House Republicans are jabbing federal employees in ways that could make their lives uncomfortable a little bit at a time.

Wednesday’s low-key drama in the Rayburn House Office Building was a good example. Room 2154 was the stage for votes in the morning and a matinee hearing on measures that taken together seemed to say: “We don’t trust feds.”

Individually, two pieces of legislation approved by the Committee on Oversight and Government Reform and an afternoon subcommittee hearing on a workers’ comp program would not have a great impact on the daily lives of most federal workers.

But collectively, they represent a dramatic change in how the committee views the workforce it oversees. That change occurred when the GOP took over the House.

The Federal Employee Tax Accountability Act is a prime example.

The bill, approved by voice vote, would allow the government to fire federal employees who are significantly behind on their federal taxes.

Sponsored by Rep. Jason Chaffetz (R-Utah), the legislation says individuals with “seriously delinquent tax debts” are ineligible for federal employment. It would also apply to applicants.

His legislation attempts to be fair by excluding employees whose debt “is being paid in a timely manner” or who have requested a due process collection hearing.

Chaffetz is a sincere, affable, politically ambitious congressman who said at the morning session that “you cannot say enough good things” about the majority of federal employees. But workers who skirt taxes should be fired, he added.

Of course, the terminated might then have no money to pay their tax bills, no paycheck to garnish, but Congress would have sent a signal.

In reality, the sanction wouldn’t be much more than a symbol.

Rep. Elijah E. Cummings of Maryland, the ranking Democrat on the committee, said IRS figures show that more than 96 percent of federal employees pay their taxes on time, a higher rate than the general public. And Chaffetz acknowledged that only 12,000 federal employees are in the ranks of the seriously delinquent.

Twelve thousand represents less than 1 percent of the more than 2 million federal employees.

So while the legislation would have almost no real impact, it does contribute to the anti-public employee attitude that is gaining speed in the House and in Republican-controlled state capitols.

“I think, frankly, the committee has engaged in a broad assault on federal employees in every aspect,” Rep. Gerald E. Connolly (D-Va.) said after the hearing. Why else, he asked, would the panel “spend hours and hours on a bill of such little import?”

The response from the office of Chairman Darrell Issa (R-Calif.): “Congressman Connolly has a true talent for defending contractors and government employees who don’t pay their taxes,” said spokesman Frederick R. Hill.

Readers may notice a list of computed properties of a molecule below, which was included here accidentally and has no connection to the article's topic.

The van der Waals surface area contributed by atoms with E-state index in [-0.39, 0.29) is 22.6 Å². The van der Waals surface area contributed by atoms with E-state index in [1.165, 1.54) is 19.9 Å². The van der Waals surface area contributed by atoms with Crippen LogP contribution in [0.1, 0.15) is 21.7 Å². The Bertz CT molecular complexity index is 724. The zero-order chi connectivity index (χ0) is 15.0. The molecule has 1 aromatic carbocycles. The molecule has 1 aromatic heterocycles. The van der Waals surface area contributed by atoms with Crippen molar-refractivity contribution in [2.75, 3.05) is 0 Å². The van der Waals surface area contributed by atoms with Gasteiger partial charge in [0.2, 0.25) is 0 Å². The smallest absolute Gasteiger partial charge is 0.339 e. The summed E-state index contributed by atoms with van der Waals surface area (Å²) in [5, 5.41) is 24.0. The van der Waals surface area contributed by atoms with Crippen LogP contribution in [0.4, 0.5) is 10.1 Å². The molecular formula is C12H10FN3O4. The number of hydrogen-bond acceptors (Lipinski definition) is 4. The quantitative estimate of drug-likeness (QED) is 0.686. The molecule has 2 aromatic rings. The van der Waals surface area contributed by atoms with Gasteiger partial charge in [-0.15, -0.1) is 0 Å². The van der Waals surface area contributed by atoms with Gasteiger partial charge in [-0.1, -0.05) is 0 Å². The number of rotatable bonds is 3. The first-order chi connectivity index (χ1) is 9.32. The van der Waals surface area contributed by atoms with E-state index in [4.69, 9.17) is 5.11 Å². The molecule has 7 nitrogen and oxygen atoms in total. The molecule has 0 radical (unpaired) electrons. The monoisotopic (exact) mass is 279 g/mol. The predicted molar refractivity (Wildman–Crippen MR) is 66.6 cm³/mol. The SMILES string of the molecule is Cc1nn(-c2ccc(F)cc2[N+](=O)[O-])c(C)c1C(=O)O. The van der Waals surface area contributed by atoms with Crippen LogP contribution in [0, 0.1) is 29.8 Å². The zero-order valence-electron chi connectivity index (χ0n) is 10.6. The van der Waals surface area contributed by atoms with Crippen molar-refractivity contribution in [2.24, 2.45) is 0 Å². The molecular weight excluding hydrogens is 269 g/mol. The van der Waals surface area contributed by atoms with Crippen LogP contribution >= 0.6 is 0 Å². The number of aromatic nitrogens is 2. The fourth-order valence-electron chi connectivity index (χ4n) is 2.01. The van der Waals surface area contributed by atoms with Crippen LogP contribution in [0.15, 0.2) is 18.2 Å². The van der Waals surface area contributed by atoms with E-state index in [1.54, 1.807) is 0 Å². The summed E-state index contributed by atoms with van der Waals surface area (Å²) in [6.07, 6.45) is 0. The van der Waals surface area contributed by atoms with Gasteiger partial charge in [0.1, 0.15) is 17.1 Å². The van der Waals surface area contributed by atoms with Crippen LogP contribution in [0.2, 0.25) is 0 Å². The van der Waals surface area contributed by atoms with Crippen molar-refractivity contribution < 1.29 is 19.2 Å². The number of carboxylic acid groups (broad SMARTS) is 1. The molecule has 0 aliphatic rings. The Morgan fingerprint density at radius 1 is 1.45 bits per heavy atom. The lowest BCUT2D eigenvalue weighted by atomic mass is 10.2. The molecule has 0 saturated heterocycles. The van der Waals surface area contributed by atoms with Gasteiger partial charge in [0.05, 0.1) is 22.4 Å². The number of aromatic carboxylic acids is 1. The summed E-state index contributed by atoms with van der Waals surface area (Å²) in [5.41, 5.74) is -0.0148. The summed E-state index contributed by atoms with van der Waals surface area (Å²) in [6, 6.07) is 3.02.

Similar legislation regarding federal contractors also was approved by a voice vote.

The committee, with a vote along party lines, also advanced legislation that would provide a two-year probationary period for federal employees, instead of the one-year period that is the government standard. The bill was made more palatable when it was changed to have the two-year period apply only to new hires. Originally, the longer probation would have kicked in even when employees transferred. One-year probation, however, would continue to apply to veterans.

“By extending the probationary period, we are untying supervisors’ hands so that those that aren’t performing as well don’t stay in employment,” said Rep. Dennis A. Ross (D-Fla.), chairman of the federal workforce subcommittee.

Cummings pointed out that the legislation has not been the subject of a hearing, at which agency officials and employees could address the potential effects of the bill.

“We have not had a single piece of testimony,” he said.

A hearing actually would show that some federal employees like the bill. Ross read a letter from the Government Managers Coalition, which includes the Federal Managers Association and four other organizations, endorsing the measure. Labor leaders representing the rank and file oppose it.

No member of the committee explained what the rush was — why it didn’t hold a hearing where views of those affected could be heard. That added to a sense of whatever can be done to move on the bulk of federal workers should be done now.

After lunch, Ross’s subcommittee did hold a hearing on the Federal Employees Compensation Act, a workers’ compensation program for those who are injured. Ross said the program’s benefits are greater than federal retirement benefits, so “there exists a large incentive for federal workers to remain on FECA beyond the point when they otherwise would have returned to work or retired.”

That’s a valid point to consider. But figures released by the subcommittee indicate that it’s a very small problem. There are 14,500 workers past retirement age receiving payments, according to Ross’s panel. That’s out of more than 2 million workers.

Do the math.